Our original space was in the Stadium. We had a lot of space, but couldn’t give it away at first. It is an interesting observation about a university the size of OSU that many departments are very large, they have their own buildings, perhaps several, and faculty have many colleagues and students to keep them busy right there. They are thus centers of gravity on their own. It is difficult and even counterproductive for a faculty member to set up a lab or to otherwise carry out research in a more distant location, unless there are special circumstances. There were, in fact, special circumstances when Vladimir Sloutsky came to the Center to see if he could use our space, given that there was insufficient space for him in the College of Education. We were able to provide Vladimir with sufficient space for his re-search in the Stadium, and later in our temporary quarters in Page Hall, and I think it worked out very nicely for him, for the Center and for the University.

My Objectives

When I took over as Director of the Center I wanted to see to what extent it would be possible to replicate some of what I had at UCI and UA. Of course it is not possible to recreate something entirely at another institution, but the only way to see what is possible is to try lots of things. At the same time, putting on programs helps to identify who is interested in interdisciplinary interactions, who is likely to get along, who has the energy and interest to actually invest in something new, and so on. In addition to Chandra in Computer Science, Jordan Pollack joined OSU in Computer Science and was deeply committed to cognitive science. He was primarily responsible for establishing the graduate student group, GradCog, for proposing Cogfest, and for getting the Center to fund summer interdisciplinary research opportunities for graduate students – I think. Carolyn Palmer was a major contributor from psychology, and was at the center of a distinguished group in music cognition that included Mari Jones of psychology and in the minds of others who chose to come here. I would say that the enhancement of the faculty and the intellectual environment that the Center helped to create has contributed to helping OSU at keep up with its peers in cognitive science; whether it would have happened without the Center is a question that can’t really be answered.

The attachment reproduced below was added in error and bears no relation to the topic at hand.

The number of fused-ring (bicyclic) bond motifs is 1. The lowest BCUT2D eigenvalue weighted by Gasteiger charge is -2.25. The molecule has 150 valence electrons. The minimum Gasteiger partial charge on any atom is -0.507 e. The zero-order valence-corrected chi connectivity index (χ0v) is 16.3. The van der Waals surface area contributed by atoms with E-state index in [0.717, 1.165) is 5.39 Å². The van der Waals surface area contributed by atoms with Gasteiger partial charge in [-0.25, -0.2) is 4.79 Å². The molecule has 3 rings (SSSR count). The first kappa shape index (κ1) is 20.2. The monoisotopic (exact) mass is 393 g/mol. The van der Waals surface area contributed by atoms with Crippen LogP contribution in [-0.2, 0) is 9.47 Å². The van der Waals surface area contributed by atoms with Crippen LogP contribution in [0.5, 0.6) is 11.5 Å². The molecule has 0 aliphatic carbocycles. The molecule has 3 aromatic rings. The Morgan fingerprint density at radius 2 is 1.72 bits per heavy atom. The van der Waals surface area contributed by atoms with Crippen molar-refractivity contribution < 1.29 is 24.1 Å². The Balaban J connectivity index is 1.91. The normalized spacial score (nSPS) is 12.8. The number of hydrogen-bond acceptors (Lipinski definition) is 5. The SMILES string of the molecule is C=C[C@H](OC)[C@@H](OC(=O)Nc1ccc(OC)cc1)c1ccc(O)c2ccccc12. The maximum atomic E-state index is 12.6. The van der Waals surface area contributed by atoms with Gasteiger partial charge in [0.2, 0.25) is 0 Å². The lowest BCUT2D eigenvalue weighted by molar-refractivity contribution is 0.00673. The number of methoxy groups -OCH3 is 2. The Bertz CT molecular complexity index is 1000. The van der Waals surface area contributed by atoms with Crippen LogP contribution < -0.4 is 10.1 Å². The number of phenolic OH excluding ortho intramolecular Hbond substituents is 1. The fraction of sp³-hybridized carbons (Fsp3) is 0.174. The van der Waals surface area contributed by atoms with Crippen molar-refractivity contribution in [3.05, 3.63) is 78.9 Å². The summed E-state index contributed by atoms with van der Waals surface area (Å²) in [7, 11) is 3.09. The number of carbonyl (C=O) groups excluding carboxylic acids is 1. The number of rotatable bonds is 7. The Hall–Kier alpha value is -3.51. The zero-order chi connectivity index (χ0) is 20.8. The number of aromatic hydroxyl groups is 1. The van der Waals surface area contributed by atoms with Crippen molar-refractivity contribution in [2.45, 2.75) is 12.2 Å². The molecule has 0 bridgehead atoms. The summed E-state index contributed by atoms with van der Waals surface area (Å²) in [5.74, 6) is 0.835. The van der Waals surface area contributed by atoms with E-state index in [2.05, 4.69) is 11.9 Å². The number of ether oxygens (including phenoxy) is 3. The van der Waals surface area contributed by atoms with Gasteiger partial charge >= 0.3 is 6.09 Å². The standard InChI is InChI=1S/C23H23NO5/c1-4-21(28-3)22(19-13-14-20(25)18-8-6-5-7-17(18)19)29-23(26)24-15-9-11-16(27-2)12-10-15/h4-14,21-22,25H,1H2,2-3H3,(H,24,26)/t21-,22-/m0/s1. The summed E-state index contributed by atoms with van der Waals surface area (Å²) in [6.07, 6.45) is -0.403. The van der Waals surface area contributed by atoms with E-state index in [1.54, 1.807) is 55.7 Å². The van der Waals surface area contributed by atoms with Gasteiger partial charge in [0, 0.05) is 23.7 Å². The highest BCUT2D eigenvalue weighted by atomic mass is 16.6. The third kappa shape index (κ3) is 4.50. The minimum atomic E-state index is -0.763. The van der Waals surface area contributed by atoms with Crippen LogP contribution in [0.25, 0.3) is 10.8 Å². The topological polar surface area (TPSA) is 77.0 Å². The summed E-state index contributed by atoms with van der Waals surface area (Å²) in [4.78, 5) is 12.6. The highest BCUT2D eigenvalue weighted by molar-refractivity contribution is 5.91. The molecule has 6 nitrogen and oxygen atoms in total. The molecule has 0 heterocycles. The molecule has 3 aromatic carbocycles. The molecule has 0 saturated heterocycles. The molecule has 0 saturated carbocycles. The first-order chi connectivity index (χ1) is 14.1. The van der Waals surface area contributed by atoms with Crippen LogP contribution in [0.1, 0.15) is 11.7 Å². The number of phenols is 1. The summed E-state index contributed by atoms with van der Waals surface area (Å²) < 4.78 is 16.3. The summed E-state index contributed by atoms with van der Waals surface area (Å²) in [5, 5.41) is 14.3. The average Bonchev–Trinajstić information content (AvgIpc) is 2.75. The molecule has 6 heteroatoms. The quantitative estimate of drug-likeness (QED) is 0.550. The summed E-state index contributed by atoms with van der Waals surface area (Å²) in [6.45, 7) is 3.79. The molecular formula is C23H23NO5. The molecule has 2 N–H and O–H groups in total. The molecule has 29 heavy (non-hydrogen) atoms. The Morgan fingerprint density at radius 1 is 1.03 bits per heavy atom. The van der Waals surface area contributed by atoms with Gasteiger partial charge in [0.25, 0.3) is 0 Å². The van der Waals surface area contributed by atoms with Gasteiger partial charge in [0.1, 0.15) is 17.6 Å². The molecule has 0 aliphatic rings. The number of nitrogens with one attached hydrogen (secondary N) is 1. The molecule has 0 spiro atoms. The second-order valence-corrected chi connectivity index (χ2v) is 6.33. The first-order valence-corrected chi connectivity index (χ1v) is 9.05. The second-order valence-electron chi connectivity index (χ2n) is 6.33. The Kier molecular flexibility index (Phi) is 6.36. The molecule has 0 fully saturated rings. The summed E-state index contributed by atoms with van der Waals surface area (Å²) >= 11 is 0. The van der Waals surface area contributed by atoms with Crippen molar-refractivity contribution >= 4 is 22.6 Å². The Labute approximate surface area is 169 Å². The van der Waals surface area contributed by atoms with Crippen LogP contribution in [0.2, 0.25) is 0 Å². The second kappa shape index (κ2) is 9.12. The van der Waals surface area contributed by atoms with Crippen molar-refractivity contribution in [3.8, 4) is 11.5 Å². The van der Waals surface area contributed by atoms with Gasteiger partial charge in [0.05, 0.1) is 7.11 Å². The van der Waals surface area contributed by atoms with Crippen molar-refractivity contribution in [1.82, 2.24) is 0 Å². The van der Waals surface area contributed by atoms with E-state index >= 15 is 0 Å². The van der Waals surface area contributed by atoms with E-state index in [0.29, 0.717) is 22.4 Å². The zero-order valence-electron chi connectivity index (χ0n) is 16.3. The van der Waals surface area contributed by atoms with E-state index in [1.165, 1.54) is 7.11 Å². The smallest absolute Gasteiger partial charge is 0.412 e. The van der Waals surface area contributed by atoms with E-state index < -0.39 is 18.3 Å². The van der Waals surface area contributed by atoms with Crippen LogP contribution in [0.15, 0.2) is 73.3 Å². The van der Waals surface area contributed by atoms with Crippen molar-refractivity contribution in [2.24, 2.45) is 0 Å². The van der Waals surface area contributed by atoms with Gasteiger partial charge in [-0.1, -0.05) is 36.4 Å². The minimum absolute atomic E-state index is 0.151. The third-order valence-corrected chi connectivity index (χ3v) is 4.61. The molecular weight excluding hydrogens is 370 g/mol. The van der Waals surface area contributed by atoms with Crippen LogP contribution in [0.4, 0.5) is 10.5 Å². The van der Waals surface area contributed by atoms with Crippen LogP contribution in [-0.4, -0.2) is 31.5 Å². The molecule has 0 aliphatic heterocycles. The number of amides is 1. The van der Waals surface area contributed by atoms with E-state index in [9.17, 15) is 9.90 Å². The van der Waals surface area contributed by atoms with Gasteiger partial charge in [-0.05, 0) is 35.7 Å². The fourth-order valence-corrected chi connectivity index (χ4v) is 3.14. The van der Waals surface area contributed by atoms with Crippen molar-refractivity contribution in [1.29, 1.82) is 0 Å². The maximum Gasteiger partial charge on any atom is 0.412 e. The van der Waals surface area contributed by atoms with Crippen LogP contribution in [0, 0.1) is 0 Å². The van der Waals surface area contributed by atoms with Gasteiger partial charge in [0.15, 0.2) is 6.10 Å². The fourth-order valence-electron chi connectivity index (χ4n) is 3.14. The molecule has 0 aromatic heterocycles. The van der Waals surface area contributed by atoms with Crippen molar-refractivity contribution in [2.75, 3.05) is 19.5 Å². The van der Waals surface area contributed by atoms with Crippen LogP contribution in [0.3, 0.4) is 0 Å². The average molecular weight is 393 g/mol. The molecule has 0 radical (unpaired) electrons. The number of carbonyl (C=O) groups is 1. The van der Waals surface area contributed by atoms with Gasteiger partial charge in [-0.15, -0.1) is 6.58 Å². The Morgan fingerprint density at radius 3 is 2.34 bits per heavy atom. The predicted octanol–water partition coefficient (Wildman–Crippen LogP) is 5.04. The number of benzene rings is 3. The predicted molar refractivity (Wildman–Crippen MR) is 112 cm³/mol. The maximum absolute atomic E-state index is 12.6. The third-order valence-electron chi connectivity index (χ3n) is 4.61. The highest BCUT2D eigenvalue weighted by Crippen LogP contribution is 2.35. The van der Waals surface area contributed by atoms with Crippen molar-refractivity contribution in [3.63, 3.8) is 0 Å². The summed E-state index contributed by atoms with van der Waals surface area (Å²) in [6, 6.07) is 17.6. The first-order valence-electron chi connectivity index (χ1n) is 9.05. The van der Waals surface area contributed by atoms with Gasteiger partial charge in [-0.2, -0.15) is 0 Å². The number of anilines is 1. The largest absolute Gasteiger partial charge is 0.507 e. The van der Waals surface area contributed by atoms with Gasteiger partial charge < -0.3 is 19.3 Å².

My plan was to use the substantial annual rate to generate, through careful planning and consultation, an ongoing series of faculty appointments over several years, but we ran into the usual problem: no good deed goes unpunished. The university encountered a series of budget crises and much of the uncommitted funding was taken back. We did have enough to continue with the programs that had been initiated, however, and of course the tenure-track faculty were secure. As the departments picked up the Center’s share of their salary, money was freed up to return to the Center, which in due course was also taken back, in large part.

Diana Raffman of philosophy, which led to the recruitment of David Huron of the School of Music. The cognitive engineers, Dave Woods and Phil Smith, were involved, and so was Tom Ostrom, a distinguished social psychologist. I worked with Tom for several years to see if we could set up an effort in decision making with him taking the lead, but sadly, he passed away before it could happen.